• Lack of liability or cargo insurance.

  • Unqualified to move freight.

  • Don't operate in the trucking companies' interest.

Let's take a look at these in more detail.

Lack of Liability or Cargo Insurance

Most freight dispatchers cannot get insurance cover. That's because there is no clear definition or description against which an insurance policy can be written. If a claim arose, the motor carrier involved could be placed in a dangerous position.

Responsibility is generally clear when an accident occurs, or a product is damaged. For instance, if a shipper's goods are damaged, they will likely claim against the broker who handled their shipment and organized the carrier.

However, what if another link gets added to the chain - the freight dispatcher? The broker has no control over which carrier they allocate for a shipment. Therefore, how can the broker have liability when a carrier has an accident?

Of course, you might expect the freight dispatcher to cover the liability. However, even if they have insurance, the insurance company is unlikely to pay out as freight dispatchers do not come under FMCSA guidelines. As the freight dispatcher is uninsured, they may simply walk away from the situation, leaving the shipper, broker, and carrier to sort out the mess.

Ultimately, the shipper will suffer in terms of tangible loss of product, time, cost, etc. However, there will also be costs for the carrier and broker. Certainly in terms of trust, reputation, and customer relationships. All this results from an uninsured freight dispatcher.

Unqualified to Move Freight

You can liken dispatchers in the freight brokerage business to ambulance chasers in the legal profession. All dispatchers want is to make easy money, and they frequently bypass requirements to meet regulations or industry qualifications.

When you work with a freight broker, you are dealing with someone who is bonded, insured, and licensed. A broker can provide multiple freight avenues, all of which are legitimate. However, freight dispatchers are unqualified, unbonded, uninsured, and unlicensed.

Given these lackings, it may seem surprising that freight dispatchers have ended up in the middle of transportation. They are effectively getting the same benefits as legitimate brokers without their credentials. Why? Because obtaining these credentials costs money. Brokers pay several thousand dollars to operate legally, while freight dispatchers pay a small sum for load boards. Who would you prefer to trust with your freight?

Dispatchers Don't Operate in the Trucking Companies' Interests.

The fact that freight dispatchers are willing to make money from shipments without being insured indicates that they don't operate in the trucking companies' interests. As indicated above, Title 49 317.2 states that a bonafide agent must be part of a motor carrier company's everyday operations. How can someone working from their home, often without contact with the company, be part of daily operations? In short, they can't, and that's where problems arise.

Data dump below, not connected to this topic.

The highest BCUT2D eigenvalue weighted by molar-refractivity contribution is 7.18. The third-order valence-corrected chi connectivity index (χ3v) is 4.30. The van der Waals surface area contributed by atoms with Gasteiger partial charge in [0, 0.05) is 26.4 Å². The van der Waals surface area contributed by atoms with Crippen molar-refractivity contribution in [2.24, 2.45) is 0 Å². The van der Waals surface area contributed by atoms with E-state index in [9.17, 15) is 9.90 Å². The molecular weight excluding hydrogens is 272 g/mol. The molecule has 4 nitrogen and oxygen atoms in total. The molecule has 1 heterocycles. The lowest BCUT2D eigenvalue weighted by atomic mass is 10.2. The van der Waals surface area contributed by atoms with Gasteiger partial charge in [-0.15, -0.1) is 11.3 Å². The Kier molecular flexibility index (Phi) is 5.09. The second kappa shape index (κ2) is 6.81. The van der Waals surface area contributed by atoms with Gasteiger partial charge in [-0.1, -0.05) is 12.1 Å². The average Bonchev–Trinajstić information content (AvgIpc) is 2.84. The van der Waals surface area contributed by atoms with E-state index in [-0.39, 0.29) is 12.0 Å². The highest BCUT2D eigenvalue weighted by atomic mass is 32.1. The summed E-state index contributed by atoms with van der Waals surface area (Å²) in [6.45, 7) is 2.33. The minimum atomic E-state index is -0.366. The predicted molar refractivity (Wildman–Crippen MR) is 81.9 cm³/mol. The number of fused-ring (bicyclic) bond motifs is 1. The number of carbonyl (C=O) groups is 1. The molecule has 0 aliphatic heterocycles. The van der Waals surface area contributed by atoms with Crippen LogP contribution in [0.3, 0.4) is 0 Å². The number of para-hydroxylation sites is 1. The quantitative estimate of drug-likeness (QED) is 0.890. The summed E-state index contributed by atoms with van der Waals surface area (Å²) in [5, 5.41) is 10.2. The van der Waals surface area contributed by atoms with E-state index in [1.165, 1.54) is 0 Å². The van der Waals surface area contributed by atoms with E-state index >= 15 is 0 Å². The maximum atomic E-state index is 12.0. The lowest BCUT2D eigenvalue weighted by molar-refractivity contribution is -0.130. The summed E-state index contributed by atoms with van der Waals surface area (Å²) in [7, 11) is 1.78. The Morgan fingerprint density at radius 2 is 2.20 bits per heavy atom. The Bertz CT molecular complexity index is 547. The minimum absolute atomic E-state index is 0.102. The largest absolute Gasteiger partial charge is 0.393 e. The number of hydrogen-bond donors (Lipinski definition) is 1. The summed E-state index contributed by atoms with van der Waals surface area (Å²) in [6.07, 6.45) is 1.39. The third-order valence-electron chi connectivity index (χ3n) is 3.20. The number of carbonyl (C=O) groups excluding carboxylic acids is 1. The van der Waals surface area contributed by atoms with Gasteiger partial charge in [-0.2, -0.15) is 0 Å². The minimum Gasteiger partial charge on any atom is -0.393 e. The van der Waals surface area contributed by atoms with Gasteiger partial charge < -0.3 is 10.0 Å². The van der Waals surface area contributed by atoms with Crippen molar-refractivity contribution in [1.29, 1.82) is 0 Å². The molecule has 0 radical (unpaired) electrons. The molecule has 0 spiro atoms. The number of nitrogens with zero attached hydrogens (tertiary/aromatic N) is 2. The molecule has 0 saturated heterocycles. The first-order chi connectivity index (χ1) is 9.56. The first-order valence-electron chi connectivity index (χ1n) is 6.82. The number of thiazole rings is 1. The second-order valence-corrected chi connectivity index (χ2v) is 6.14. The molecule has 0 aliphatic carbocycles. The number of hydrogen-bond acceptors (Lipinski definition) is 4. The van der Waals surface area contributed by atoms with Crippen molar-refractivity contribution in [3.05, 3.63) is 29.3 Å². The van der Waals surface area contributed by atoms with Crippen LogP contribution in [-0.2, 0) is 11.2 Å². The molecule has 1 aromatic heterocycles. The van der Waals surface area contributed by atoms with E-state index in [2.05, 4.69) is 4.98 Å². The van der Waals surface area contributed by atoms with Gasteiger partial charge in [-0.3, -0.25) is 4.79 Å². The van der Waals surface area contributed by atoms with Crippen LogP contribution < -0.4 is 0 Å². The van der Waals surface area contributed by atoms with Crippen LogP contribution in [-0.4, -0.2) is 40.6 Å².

When freight dispatchers pull loads, they do so with little or no concern for the carrier or shipper. They are only interested in turning-over loads quickly, which can cause carriers lower returns and higher deadheads.

Freight dispatchers are spreading this trend across the logistics industry, forcing trucking companies to accept lower pay to haul freight. Freight dispatchers have no concern here, as they are not part of the company. Their only driver is making money through moving volume quickly. Not only does the carrier suffer through lower pay, but they also face potential FMCSA compliant issues.

Trucking Companies Beware

If a trucking company uses a freight dispatcher, it could fall foul of FMCSA regulations. Ultimately, the FMCSA could remove a trucking company's authority. Therefore, you should consider the risk of working with a non-qualified and non-licensed person.

In Title 49 part 371.2, the FMCSA defines two categories of persons authorized to receive compensation for moving freight; brokers and bona fide agents. Consequently, you should only engage with such people for your freight dispatch services.

What's more, you'll receive better service, and generally at a better price. That's because they can help trucking companies stay within respected freight lines and have the power to negotiate better terms on your behalf.

However, it's not just about tangible aspects such as price and service. The carrier and freight broker can build a strong relationship over time. This bond enables the broker or agent to better represent the carrier, ensuring their interests are catered for. This situation is ideal and cannot be achieved with a freight dispatcher.


Moving freight is a serious business, so you need to trust those responsible for handling it. To truly trust someone, you need to have a strong relationship. Moreover, you need to ensure you are covered should something go wrong.

If someone is uninsured and unqualified to perform the tasks you need them to do, this should raise concerns. Can you truly trust them if they are willing to take such risks? We think not, and we believe it puts you on the wrong side of the law. Therefore, work with a property broker, not just to increase profit but to stay legal.